Office hours (HH368): Monday, 1-2; Friday, 1:30-2:30; and by appointment.
Email: firstname.lastname@example.org. Phone: extension 3594.
Web page: http://cogsci.uwaterloo.ca/courses/phil680.html
Time: Tuesdays, 1:00-3:30, HH 357.
Textbook: A. Mele and P. Rawling, eds., The Oxford Handbook of Rationality.
Assignments: Marks will be based on:.
A final mark for both 680A and 680B will be assigned in April, 2006.
There will be extensive discussion: students should do the assigned readings before the relevant class.
Description: This course is concerned with fundamental questions concerning
the nature of reason, including theoretical rationality (what to believe) and
practical rationality (what to do). The purpose of the course is not only to
investigate an important philosophical problem, but also to help students acquire
professional skills such as planning projects, making presentations, and developing
a research program.
Readings for Fall, 2005:
|4||Oct. 4||5-6||Hume & Kant|
|5||Oct. 11||8-10||Decision theory|
Readings for Winter, 2006: TBA.
This term will combine discussion of a few more chapters from the Handbook, presentations by faculty members, and student presentations.
Reason and rationality
Why be rational?
These notes will appear weekly.
Week 1: Introduction.
Week 2: Theoretical rationality.
Week 3: Practical rationality.
Week 4: Hume and Kant.
Week 5. Decision theory.
Week 6. Emotions.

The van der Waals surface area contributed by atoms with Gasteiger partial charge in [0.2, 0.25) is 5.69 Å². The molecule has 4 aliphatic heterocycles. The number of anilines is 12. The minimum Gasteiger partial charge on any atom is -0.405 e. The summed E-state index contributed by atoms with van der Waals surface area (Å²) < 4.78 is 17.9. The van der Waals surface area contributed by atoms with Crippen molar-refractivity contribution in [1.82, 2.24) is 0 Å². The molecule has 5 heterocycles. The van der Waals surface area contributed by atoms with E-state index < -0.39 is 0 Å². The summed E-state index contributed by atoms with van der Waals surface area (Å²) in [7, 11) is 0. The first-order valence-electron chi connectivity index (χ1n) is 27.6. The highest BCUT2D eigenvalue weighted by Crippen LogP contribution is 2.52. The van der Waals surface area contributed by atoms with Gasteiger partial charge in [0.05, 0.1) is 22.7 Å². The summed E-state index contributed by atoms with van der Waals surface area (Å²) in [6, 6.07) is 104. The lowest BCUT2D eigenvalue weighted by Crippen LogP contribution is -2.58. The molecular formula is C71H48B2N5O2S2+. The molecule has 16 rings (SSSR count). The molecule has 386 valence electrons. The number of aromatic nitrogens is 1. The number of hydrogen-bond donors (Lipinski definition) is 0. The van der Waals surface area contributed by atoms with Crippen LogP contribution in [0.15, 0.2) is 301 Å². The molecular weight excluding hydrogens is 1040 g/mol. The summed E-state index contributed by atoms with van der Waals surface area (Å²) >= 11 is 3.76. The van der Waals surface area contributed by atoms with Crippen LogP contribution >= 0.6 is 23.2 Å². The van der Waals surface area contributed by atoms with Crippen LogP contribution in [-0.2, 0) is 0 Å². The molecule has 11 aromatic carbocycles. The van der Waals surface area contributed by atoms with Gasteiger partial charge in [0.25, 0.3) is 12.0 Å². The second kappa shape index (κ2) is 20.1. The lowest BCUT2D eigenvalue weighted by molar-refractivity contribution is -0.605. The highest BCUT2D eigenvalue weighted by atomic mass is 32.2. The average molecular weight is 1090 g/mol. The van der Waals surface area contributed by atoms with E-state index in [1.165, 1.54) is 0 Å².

Week 7. Rules
Week 8: Irrationality
Week 9: Psychology.
Week 10: Gender.
Week 11. Language.
Week 12. Science.
From the Faculty of Arts:
All students registered in the courses of the Faculty of Arts are expected to know what constitutes an academic offense, to avoid committing academic offenses, and to take responsibility for their academic actions. When the commission of an offense is established, disciplinary penalties will be imposed in accord with Policy #71 (Student Academic Discipline). For information on categories of offenses and types of penalties, students are directed to consult the summary of Policy #71 (Student Academic Discipline) which is supplied in the Undergraduate Calendar (p.1:11). If you need help in learning how to avoid offenses such as plagiarism, cheating, and double submission, or if you need clarification of aspects of the discipline policy, ask your course instructor for guidance. Other resources regarding the discipline policy are your academic advisor and the Undergraduate Associate Dean.
Computational Epistemology Laboratory.
This page updated Nov. 28, 2005.